Edit: Typekit has posted some more info in response on their fantastic blog: http://blog.typekit.com/2014/02/20/using-typekit-web-fonts-on-mobile/
I’m putting some finishing touches on a talk coming up and I was looking into some details when including different web font options on our sites. I use Typekit a lot. I love it. I never really paid too much attention to the Kit settings > Mobile settings options before.
And I started thinking about the pay off between having custom fonts on mobile vs having our sites load faster. Chris Coyier wrote a great summary of some approaches to tackle this: http://css-tricks.com/preventing-the-performance-hit-from-custom-fonts/ and there’s a post on the Typekit blog from Jordan Moore about using multiple kits and loading them based on breakpoint size (since no bandwidth testing was available) http://blog.typekit.com/2013/04/17/fallback-fonts-on-mobile-devices/
In this case, if we are using Typekit, should we just be disabling this mobile support that we have access to and letting fallback fonts be a browser/device safe font (i.e. Droid Sans)? It seems almost too good to be true to have these simple checkboxes, which are enabled by default, in which we can handle all the logic.
I read a bit more, such as in this Typekit blog post: http://blog.typekit.com/2012/11/01/announcing-windows-phone-8-support/, which says:
Following the pattern for our other supported mobile platforms, we’ve also added an option to disable support for Windows Phone in individual kits. You’ll find this option in the Kit Editor under Kit Settings > Mobile Settings. Uncheck the box for Windows Phone and republish your kit to turn off support. This option is useful if you’re building a responsive site that doesn’t require web fonts to be loaded on mobile platforms, or if you encounter issues with Windows Phone.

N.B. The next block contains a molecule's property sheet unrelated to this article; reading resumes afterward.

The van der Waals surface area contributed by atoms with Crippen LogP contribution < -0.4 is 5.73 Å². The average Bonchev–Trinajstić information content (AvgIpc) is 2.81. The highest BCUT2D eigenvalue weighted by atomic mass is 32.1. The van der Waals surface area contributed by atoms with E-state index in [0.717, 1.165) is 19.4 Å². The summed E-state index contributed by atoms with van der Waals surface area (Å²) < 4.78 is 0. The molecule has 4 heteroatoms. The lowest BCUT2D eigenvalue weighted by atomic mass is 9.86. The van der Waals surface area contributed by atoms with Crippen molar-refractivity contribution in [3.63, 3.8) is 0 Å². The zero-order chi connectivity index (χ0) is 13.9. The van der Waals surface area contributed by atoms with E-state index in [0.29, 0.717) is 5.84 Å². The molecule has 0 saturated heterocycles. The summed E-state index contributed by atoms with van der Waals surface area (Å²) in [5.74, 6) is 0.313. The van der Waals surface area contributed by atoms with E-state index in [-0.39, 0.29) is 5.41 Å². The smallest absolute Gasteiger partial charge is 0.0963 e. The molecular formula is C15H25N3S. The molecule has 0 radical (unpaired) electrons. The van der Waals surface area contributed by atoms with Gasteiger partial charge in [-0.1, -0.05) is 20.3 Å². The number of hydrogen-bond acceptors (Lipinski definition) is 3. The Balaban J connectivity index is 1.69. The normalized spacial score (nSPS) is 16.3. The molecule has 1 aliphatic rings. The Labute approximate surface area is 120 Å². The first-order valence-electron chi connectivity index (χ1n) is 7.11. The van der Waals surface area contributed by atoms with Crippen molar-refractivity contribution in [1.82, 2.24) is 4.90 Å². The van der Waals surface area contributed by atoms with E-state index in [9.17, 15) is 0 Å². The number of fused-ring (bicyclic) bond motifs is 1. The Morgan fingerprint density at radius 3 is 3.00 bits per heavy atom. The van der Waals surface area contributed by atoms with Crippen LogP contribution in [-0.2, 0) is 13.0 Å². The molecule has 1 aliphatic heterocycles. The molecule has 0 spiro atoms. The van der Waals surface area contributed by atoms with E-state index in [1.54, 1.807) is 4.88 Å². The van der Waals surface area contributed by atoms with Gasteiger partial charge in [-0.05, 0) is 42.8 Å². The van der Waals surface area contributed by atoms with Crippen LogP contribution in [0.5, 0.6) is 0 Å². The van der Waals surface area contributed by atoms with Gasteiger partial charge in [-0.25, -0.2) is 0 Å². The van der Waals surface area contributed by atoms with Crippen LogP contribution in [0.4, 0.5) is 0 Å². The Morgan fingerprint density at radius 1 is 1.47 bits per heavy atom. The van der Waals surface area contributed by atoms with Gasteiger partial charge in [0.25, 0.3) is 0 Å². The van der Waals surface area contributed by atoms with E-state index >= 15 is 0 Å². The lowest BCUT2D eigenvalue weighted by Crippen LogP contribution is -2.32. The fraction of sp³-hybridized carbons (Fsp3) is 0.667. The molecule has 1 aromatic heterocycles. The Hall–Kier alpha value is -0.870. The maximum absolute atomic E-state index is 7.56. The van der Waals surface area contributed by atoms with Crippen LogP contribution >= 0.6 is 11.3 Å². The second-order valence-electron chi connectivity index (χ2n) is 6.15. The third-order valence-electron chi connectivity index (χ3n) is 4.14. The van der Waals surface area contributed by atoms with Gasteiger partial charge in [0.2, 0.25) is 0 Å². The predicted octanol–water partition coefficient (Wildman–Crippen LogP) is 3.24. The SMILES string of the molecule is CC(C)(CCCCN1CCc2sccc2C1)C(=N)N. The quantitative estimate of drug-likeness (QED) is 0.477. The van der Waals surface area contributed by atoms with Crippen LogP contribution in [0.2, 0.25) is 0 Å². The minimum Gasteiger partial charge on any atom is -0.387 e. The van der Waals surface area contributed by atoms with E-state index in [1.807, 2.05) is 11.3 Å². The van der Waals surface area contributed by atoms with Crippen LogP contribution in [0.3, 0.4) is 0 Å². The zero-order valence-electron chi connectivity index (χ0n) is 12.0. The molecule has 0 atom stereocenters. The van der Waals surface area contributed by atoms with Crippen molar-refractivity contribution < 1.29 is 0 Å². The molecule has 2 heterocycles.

And I thought that certainly sounds like we can easily disable this. I did a very unofficial quick test to see what would load on mobile using one weight of Proxima Nova with everything enabled as on default which resulted in 32KB weight and 4 requests: http://www.webpagetest.org/result/140206_2N_dfc3ecd2d69159a6d9d148671b6f9477/1/details/
and then unchecked everything and ran it again and still had one Typekit JS request, resulting in 2 requests, 10KB http://www.webpagetest.org/result/140206_FG_22a5a9bfe7302d24e4a1c6479bbcdb81/1/details/
Sure, there are a ton of other things we can do to try to keep our page weights down, so maybe this isn’t the place to start? Here are questions that come to mind:
- is there a better way to test this?
- the speed index on this iOS test dropped from 3800 > 3000 when the mobile support was disabled , which still seems pretty high
- will this work/save us enough to use it?
- I only used one font/weight here, what if we disabled many?
- should we be sacrificing type design for this?
- are performance hits from web fonts on the top/middle/bottom of our list?
- what about these mobile devices when connected to wifi? Is it cool that they never get the fonts? Worth the potential savings or no?
- how should we be testing our fallback fonts? Is the extra testing/design time worth it?
- are y’all disabling fonts through any of these approaches? If so, I’d love to hear about how it’s working out for you!!
So many questions!